Perception and Emotions in the Experience of Expressive Objects
2020, 198 S, Gb, (Gruyter)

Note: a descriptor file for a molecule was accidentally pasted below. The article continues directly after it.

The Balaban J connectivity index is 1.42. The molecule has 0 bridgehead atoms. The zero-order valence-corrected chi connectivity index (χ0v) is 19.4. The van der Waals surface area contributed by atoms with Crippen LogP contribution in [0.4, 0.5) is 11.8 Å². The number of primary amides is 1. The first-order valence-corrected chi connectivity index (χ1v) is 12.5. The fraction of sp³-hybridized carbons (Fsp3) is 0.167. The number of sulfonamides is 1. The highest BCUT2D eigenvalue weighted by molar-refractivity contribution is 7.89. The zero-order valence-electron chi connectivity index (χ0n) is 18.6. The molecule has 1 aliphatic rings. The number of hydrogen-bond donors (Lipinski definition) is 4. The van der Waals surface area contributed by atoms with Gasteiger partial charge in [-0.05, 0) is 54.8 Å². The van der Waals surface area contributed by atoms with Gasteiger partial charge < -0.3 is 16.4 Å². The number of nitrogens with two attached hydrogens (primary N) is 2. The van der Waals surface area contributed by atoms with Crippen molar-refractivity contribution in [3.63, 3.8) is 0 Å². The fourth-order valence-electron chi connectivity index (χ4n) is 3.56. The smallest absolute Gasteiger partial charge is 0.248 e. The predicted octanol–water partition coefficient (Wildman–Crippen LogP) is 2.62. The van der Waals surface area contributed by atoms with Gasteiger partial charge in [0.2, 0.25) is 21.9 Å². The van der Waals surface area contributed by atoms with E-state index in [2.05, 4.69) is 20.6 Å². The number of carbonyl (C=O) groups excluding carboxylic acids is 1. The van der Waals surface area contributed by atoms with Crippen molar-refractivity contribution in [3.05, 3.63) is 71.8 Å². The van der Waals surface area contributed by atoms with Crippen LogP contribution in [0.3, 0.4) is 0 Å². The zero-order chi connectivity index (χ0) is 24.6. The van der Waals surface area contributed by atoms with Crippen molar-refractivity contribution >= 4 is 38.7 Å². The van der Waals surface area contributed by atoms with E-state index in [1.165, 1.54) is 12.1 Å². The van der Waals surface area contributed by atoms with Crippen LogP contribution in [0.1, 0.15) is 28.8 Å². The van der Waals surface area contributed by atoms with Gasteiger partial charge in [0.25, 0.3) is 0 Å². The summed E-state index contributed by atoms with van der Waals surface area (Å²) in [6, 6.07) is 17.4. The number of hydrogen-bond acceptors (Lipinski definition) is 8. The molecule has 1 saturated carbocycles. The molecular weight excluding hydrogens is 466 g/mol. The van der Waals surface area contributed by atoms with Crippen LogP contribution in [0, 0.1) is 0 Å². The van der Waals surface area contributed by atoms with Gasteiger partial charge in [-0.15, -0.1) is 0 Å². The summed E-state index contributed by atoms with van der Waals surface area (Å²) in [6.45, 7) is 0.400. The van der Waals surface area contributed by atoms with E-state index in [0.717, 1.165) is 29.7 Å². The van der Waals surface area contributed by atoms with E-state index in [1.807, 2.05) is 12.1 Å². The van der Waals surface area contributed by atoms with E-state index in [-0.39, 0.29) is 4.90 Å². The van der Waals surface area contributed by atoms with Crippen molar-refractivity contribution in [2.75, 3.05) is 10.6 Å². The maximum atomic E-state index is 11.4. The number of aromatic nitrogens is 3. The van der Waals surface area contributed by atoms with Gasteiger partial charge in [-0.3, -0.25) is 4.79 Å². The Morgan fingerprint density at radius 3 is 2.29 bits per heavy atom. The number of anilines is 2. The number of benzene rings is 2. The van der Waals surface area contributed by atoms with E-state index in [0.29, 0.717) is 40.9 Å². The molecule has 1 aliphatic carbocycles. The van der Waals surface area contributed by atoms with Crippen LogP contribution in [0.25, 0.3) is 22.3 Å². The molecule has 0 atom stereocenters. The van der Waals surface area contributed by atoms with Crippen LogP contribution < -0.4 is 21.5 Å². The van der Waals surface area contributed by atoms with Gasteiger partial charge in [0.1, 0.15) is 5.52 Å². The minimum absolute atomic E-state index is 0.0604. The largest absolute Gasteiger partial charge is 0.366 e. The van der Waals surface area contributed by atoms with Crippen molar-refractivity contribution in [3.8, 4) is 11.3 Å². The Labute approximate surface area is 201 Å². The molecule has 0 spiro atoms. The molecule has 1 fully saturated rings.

A natural landscape can look serene, a shade of colour cheerful and a piece of music might sound heartrending. Why do we ascribe affective qualities to objects that can't entertain psychological states? The capacity that objects, and especially artworks, have to express affective states is a bizarre phenomenon that needs to be clarified in numerous respects. Philosophers are still struggling with the phenomenon of expressiveness being a matter of imagination, perception, or mnemonic association, and usually do not agree on the role that emotions and human bodily expressions play in it. Benenti questions the main theories that populate the aesthetics domain using the tools of philosophy of mind. This study deals with crucial debates concerning seeing-in, cognitive penetration, the relation between phenomenal character and representational content and between emotions and expressions. It aims at providing a viable account of the experience we have of expressive properties by casting light on its fundamentally perceptual nature. The outcome is an empirically informed and critical overview of a topic which has been rather neglected in the philosophy of mind.